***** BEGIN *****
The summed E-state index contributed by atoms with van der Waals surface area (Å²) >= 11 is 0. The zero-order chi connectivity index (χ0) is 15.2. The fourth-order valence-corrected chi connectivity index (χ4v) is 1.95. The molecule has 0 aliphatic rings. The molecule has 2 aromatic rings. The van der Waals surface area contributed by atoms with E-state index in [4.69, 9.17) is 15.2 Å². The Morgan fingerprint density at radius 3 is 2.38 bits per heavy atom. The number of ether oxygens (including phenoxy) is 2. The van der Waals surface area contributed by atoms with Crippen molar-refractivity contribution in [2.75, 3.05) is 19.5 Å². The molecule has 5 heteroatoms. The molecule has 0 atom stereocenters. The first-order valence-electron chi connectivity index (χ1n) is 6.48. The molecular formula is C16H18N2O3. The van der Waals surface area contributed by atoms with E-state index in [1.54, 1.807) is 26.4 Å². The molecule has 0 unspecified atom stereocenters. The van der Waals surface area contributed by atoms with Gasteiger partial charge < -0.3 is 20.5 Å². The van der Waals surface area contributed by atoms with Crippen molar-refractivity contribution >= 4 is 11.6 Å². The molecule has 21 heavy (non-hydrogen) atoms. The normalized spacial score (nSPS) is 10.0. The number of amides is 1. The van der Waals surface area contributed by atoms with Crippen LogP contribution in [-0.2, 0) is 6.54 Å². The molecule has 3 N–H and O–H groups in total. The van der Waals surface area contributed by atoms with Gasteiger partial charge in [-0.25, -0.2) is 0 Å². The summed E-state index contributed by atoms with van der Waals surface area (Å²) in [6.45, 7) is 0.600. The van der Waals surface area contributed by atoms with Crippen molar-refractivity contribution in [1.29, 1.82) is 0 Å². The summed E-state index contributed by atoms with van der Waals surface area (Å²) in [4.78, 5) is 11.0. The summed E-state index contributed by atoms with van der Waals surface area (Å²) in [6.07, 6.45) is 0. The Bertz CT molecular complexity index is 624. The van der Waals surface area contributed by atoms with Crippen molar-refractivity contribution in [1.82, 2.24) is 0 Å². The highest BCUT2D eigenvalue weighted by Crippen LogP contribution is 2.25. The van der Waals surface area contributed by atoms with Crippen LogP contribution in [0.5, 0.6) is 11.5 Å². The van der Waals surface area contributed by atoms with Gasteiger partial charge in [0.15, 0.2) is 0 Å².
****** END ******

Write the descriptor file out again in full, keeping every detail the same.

The summed E-state index contributed by atoms with van der Waals surface area (Å²) >= 11 is 0. The zero-order chi connectivity index (χ0) is 15.2. The fourth-order valence-corrected chi connectivity index (χ4v) is 1.95. The molecule has 0 aliphatic rings. The molecule has 2 aromatic rings. The van der Waals surface area contributed by atoms with E-state index in [4.69, 9.17) is 15.2 Å². The Morgan fingerprint density at radius 3 is 2.38 bits per heavy atom. The number of ether oxygens (including phenoxy) is 2. The van der Waals surface area contributed by atoms with Crippen molar-refractivity contribution in [2.75, 3.05) is 19.5 Å². The molecule has 5 heteroatoms. The molecule has 0 atom stereocenters. The first-order valence-electron chi connectivity index (χ1n) is 6.48. The molecular formula is C16H18N2O3. The van der Waals surface area contributed by atoms with E-state index in [1.54, 1.807) is 26.4 Å². The molecule has 0 unspecified atom stereocenters. The van der Waals surface area contributed by atoms with Gasteiger partial charge < -0.3 is 20.5 Å². The van der Waals surface area contributed by atoms with Crippen molar-refractivity contribution >= 4 is 11.6 Å². The molecule has 21 heavy (non-hydrogen) atoms. The normalized spacial score (nSPS) is 10.0. The number of amides is 1. The van der Waals surface area contributed by atoms with Crippen LogP contribution in [-0.2, 0) is 6.54 Å². The molecule has 3 N–H and O–H groups in total. The van der Waals surface area contributed by atoms with Gasteiger partial charge in [-0.25, -0.2) is 0 Å². The summed E-state index contributed by atoms with van der Waals surface area (Å²) in [6.45, 7) is 0.600. The van der Waals surface area contributed by atoms with Crippen molar-refractivity contribution in [1.29, 1.82) is 0 Å². The summed E-state index contributed by atoms with van der Waals surface area (Å²) in [4.78, 5) is 11.0. The summed E-state index contributed by atoms with van der Waals surface area (Å²) in [6.07, 6.45) is 0. The Bertz CT molecular complexity index is 624. The van der Waals surface area contributed by atoms with Crippen molar-refractivity contribution in [1.82, 2.24) is 0 Å². The highest BCUT2D eigenvalue weighted by Crippen LogP contribution is 2.25. The van der Waals surface area contributed by atoms with Crippen LogP contribution in [0.5, 0.6) is 11.5 Å². The van der Waals surface area contributed by atoms with Gasteiger partial charge in [0.15, 0.2) is 0 Å².